By Sherry Posnick-Goodwin
Elizabeth Alanis and Joseph Vasquez have each other’s back when working with general and special education students at Rosemead High School.
No training, no say
Joseph Vasquez and Elizabeth Alanis are making it work at Rosemead High School.
The two “co-teach” a general education class where five special education students are fully included. Vasquez, the general education teacher, does most of the teaching while Alanis, a special educator, helps students with disabilities keep up and assists struggling general education students and English learners.
“They just said, ‘Team up, you two.’ There could have been better preparation,” Vasquez recalls. There was no model to follow and no training. The two have separate planning periods and seldom have time to collaborate.
“When it first happened, it was a bit confusing for people,” recalls Alanis. “We are slowly working our way into it and making it work. I really want these kids to succeed. But it’s a struggle, and meeting all their needs is exhausting.”
While the two are doing their best, they worry the needs of some students are not being met.
“I would like services and programs returned to our school because some kids are falling through the cracks and we are doing them a disservice,” says Alanis. “But we had no say in this and were not included in the process.”
No professional development
“It was all about saving money,” says Linda Plack, vice president of United Educators of San Francisco (UESF).
Though teachers thought San Francisco Unified had appropriate inclusion in place, the district consultants said the number of mainstreamed students was too low and changes were made.
Professional development for general education teachers consisted of a half day before implementation, says Plack.
UESF members surveyed in January said that professional development is desperately needed for teachers and paras working in general education classrooms with kids who have IEPs — especially when it comes to violent and aggressive students. Teachers reported they had difficulty meeting the needs of students with disabilities while instructing the rest of the class. They also lack sufficient hours of paraprofessional support.
Carolyn Samoa, a special education paraprofessional at Paul Revere Elementary School, says that schools have cut hours for classroom aides, even though paras are needed more than ever for inclusion classrooms with higher numbers.
“Some students only get 30 minutes per day with a para,” says Samoa. “It’s not nearly enough. It’s not fair to the kids.”
Carol Siddle says that increasing the numbers of students with disabilities has been “problematic” at Commodore Sloat Elementary School.
“It has been very chaotic at sites where they have overloaded the classes. Some classes were hit very hard, with 33 regular education students and four students with IEPs. There were six full-inclusion children placed within three kindergarten classrooms, with a seventh child currently qualifying for full inclusion and two others going through the assessment process.”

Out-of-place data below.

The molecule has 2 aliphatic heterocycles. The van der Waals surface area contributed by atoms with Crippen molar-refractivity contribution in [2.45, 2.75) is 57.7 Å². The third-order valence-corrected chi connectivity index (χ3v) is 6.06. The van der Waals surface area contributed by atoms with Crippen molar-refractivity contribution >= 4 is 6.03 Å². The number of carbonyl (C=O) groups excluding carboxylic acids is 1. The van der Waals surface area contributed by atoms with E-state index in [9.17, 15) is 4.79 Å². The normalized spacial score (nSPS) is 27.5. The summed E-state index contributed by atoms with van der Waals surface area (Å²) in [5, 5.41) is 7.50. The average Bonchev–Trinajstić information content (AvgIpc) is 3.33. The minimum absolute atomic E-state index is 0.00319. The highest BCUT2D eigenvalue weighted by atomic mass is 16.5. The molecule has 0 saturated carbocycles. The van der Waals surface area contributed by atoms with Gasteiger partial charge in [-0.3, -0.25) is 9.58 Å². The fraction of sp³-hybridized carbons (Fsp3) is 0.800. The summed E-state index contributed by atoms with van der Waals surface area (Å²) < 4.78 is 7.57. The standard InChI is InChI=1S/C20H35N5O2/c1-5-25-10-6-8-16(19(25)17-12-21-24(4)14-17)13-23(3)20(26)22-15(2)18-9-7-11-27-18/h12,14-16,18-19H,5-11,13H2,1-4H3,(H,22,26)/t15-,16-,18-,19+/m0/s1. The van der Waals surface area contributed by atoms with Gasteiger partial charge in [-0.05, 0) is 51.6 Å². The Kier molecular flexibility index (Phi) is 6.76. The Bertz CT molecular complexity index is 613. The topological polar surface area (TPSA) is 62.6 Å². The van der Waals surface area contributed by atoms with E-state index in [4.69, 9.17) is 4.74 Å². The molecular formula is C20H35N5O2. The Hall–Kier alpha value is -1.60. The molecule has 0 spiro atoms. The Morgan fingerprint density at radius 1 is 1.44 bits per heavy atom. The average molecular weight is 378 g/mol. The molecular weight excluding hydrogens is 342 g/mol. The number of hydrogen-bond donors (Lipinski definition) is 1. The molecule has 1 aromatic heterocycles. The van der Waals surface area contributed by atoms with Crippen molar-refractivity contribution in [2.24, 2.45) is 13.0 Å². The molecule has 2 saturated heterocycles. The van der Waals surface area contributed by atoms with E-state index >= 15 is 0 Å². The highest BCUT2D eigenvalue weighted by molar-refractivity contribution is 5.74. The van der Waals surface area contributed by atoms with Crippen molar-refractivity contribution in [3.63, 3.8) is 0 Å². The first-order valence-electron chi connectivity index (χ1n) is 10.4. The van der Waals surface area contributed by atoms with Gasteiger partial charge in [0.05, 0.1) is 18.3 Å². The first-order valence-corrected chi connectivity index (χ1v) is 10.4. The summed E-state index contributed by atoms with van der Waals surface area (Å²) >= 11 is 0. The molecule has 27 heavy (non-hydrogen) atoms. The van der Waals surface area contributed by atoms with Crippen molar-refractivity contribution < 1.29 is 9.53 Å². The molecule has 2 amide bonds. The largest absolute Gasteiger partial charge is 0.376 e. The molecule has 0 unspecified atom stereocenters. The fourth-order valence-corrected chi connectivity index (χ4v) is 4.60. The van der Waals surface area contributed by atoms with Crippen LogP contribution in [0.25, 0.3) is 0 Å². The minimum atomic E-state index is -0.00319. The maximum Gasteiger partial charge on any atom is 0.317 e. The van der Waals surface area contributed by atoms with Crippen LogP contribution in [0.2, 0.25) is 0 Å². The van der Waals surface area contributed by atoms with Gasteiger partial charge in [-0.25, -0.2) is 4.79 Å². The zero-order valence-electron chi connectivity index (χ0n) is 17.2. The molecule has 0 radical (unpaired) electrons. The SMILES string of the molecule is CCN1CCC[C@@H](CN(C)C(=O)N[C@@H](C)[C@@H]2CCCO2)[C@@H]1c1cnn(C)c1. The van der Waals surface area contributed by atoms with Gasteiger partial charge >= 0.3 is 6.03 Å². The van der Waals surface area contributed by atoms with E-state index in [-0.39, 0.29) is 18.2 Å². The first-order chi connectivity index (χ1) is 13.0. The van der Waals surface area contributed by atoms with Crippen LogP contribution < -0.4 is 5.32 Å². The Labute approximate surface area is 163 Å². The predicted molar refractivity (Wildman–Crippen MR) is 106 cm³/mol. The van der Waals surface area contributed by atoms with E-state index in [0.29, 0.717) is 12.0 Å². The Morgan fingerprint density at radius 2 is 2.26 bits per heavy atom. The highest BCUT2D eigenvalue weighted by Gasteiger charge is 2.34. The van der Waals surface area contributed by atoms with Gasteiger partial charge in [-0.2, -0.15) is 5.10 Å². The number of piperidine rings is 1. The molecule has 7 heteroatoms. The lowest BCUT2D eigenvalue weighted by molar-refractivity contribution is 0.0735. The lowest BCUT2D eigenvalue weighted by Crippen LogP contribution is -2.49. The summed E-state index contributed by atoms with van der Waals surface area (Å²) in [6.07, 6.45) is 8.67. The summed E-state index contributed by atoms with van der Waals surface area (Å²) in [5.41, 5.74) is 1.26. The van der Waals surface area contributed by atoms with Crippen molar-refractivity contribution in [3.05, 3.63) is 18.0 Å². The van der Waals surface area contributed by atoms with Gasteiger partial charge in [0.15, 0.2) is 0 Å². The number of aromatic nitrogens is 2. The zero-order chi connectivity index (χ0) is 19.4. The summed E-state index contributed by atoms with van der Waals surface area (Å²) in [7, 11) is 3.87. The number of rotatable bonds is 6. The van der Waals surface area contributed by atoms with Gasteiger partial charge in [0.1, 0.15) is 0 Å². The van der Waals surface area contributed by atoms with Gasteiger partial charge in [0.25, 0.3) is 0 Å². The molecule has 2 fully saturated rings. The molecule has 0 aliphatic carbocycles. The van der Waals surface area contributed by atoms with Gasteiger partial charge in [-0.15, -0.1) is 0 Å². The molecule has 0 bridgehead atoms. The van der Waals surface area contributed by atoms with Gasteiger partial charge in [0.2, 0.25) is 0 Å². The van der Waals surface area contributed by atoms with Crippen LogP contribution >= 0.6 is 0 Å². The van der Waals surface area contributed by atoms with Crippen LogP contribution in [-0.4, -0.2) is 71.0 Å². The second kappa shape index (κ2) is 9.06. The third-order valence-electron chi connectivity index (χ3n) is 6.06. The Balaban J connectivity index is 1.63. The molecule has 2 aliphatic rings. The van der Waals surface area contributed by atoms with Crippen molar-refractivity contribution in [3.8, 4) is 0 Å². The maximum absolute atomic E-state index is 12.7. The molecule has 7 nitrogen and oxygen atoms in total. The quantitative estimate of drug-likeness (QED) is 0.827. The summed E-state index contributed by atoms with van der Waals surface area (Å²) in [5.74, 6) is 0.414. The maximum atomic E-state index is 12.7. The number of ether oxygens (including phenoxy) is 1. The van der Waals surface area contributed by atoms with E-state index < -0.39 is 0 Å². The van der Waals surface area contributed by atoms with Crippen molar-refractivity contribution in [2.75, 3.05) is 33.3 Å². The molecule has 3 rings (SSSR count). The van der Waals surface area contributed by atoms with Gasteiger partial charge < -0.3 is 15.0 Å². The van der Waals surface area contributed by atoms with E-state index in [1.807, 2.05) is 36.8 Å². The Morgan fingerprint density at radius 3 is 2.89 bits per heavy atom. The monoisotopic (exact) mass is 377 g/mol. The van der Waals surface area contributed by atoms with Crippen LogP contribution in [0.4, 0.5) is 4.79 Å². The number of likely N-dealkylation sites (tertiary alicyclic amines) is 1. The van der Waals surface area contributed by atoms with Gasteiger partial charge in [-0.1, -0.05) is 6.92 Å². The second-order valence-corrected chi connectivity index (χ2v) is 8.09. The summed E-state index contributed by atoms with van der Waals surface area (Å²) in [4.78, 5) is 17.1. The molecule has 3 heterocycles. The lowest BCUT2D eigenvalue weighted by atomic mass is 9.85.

UESF is organizing and pushing back, says Plack. “We are demanding sufficient classroom support and professional development so we can do what’s best for students.”
“Special education teachers do not interact with or have time to work on specific goals with their students because they spend their time working with general education students, gen education teachers and classroom aides,” explains Trina Brown, a speech and language pathologist for the Beaumont Unified School District.
Middle school special education teachers teach a class that groups special education students with struggling general education students and sometimes English learners. Besides teaching this class for half the day, teachers have a “caseload” of 28 special education students. They are called a “case carrier” and seldom interact directly with students.
“The effect is that kids are not getting the specific interventions that they need,” says Brown, a Beaumont Teachers Association member. “The district has implemented this cookie-cutter program because it’s a huge money saver.”
At the high school level, the district abolished a class designed for students with disabilities and “mainstreamed” them, says Greg Abt, a Beaumont High School teacher for students with mild to moderate disabilities.
“The special education teacher takes a support role. It isn’t working,” says Abt. “Before this happened, our test scores were going up. Once this happened, they started dropping.”
It was the first day of school in 2009 and teacher Philip Ramos couldn’t find the special day class (SDC). The self-contained special education classroom no longer existed because Pomona Unified School District had put all special education students into general education classes at nine school sites.
The switch was made over the summer without input from teachers or parents. A week before school, administrators called parents and told them that if they wanted their child in SDC, they would have to switch schools. General education teachers were not informed beforehand that students with disabilities would be fully included.
“I reminded administrators there must be an IEP meeting with teachers, administrators, parents and staff to change placement from SDC to general education, and it was against state Education Code to not go through the IEP process,” says Ramos, Associated Pomona Teachers. “Administrators told me that they could, in fact, do this.”
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